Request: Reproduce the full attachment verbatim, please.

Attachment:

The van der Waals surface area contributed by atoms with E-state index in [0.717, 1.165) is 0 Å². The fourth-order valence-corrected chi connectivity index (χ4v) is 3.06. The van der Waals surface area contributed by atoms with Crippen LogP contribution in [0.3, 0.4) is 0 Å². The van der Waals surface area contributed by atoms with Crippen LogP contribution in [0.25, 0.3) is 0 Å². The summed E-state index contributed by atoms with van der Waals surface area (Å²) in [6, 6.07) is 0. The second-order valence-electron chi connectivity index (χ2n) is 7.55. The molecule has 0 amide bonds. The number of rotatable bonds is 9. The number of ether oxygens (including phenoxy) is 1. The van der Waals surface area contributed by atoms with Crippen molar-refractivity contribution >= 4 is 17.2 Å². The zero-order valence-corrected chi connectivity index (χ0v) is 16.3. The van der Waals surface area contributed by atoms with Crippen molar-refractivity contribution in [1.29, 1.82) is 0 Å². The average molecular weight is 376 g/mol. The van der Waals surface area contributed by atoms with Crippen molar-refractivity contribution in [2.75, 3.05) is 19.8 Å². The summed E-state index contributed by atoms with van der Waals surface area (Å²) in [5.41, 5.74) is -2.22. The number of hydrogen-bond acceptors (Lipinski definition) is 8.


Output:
The van der Waals surface area contributed by atoms with E-state index in [0.717, 1.165) is 0 Å². The fourth-order valence-corrected chi connectivity index (χ4v) is 3.06. The van der Waals surface area contributed by atoms with Crippen LogP contribution in [0.3, 0.4) is 0 Å². The van der Waals surface area contributed by atoms with Crippen LogP contribution in [0.25, 0.3) is 0 Å². The summed E-state index contributed by atoms with van der Waals surface area (Å²) in [6, 6.07) is 0. The second-order valence-electron chi connectivity index (χ2n) is 7.55. The molecule has 0 amide bonds. The number of rotatable bonds is 9. The number of ether oxygens (including phenoxy) is 1. The van der Waals surface area contributed by atoms with Crippen molar-refractivity contribution >= 4 is 17.2 Å². The zero-order valence-corrected chi connectivity index (χ0v) is 16.3. The van der Waals surface area contributed by atoms with Crippen molar-refractivity contribution in [1.29, 1.82) is 0 Å². The average molecular weight is 376 g/mol. The van der Waals surface area contributed by atoms with Crippen molar-refractivity contribution in [2.75, 3.05) is 19.8 Å². The summed E-state index contributed by atoms with van der Waals surface area (Å²) in [5.41, 5.74) is -2.22. The number of hydrogen-bond acceptors (Lipinski definition) is 8.